Video: The real “story” of the Obama economy
posted at 3:21 pm on July 18, 2012 by Erika Johnsen
“When I think about what we’ve done well and what we haven’t done well,” the president said, “the mistake of my first term – couple of years – was thinking that this job was just about getting the policy right. And that’s important. But the nature of this office is also to tell a story to the American people that gives them a sense of unity and purpose and optimism, especially during tough times.” …
“It’s funny – when I ran, everybody said, well he can give a good speech but can he actually manage the job?” he said. “And in my first two years, I think the notion was, ‘Well, he’s been juggling and managing a lot of stuff, but where’s the story that tells us where he’s going?’ And I think that was a legitimate criticism.”
Yeah, that was… precious. Especially when he followed it up with that awesome (sans-teleprompter, cough cough) “you didn’t build that“-speech — I just felt so inspired. So uplifted and empowered, ya know?
Well, the GOP has a news flash for you, sir — your storytelling has probably been the greatest accomplishment of your presidency, because the policy, well… Not. So. Much. Actions speak louder than words:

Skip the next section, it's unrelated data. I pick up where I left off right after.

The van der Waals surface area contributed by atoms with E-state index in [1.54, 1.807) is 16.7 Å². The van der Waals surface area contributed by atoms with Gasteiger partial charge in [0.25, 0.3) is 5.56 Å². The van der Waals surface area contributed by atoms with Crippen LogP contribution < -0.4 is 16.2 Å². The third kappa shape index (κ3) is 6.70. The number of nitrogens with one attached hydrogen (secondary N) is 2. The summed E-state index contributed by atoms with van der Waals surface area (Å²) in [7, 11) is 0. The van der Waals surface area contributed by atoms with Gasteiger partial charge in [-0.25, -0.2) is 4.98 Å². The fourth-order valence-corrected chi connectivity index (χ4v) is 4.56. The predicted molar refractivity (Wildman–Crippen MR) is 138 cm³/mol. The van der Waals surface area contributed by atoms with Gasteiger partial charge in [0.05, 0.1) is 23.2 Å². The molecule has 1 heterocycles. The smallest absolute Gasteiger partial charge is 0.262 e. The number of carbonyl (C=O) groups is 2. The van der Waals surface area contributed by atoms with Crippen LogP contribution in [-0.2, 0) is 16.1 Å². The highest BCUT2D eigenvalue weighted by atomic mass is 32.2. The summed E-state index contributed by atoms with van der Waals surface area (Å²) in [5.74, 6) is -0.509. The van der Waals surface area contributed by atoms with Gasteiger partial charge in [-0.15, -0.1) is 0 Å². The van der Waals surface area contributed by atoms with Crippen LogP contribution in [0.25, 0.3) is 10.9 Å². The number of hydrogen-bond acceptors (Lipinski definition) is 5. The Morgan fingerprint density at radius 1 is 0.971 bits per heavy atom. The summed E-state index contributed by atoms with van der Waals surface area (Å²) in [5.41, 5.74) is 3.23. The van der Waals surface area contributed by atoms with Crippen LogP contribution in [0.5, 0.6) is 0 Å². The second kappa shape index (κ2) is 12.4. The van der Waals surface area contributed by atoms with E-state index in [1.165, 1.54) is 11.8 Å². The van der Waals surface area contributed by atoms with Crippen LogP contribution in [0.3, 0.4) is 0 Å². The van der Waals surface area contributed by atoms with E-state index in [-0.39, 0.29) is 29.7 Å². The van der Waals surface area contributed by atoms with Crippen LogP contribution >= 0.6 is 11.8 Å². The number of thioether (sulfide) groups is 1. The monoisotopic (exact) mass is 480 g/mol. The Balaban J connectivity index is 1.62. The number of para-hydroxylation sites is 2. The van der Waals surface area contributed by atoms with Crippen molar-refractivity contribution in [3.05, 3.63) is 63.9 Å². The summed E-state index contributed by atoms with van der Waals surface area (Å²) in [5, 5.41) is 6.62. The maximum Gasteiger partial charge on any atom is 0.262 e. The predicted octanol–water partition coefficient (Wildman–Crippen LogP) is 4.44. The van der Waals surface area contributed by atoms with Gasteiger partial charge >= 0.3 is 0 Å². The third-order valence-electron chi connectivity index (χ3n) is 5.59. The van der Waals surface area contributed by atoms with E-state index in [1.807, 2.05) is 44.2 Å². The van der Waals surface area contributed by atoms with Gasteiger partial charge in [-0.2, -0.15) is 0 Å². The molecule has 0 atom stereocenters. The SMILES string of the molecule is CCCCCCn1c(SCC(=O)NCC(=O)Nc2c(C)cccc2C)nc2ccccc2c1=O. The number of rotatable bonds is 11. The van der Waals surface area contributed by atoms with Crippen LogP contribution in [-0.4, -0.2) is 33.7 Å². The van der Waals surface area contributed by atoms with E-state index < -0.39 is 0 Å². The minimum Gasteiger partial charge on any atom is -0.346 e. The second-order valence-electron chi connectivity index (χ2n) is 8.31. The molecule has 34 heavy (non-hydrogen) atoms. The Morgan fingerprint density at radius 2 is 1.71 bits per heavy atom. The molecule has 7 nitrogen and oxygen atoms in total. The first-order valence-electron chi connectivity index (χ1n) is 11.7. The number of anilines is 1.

Maybe if President Obama had taken a few more policy tips from his own jobs council, like approving the Keystone XL pipeline, we wouldn’t be in quite such an economic mess right now. But he won’t — because too many of their policy prescriptions interfere with his “story.” …How awkward for him.
President Barack Obama’s Jobs Council hasn’t met publicly for six months, even as the issue of job creation dominates the 2012 election.
At this point, the hiatus — which reached the half-year mark Tuesday — might be less awkward than an official meeting, given the hornet’s nest of issues that could sting Obama and the council members if the private-sector panel gets together. …
Then, there’s the fact that some members of the commission have conspicuously declined to endorse him. And that Obama has conspicuously declined to endorse some of their recommendations. And that some of what Obama won’t endorse has been warmly embraced by Republicans, including likely GOP presidential nominee Mitt Romney.
To cap it all off, several of the companies whose CEOs serve on the panel are involved to some extent in outsourcing — a fact that could undercut the ferocious attack Obama and his campaign are mounting on Romney over his alleged ties to the practice.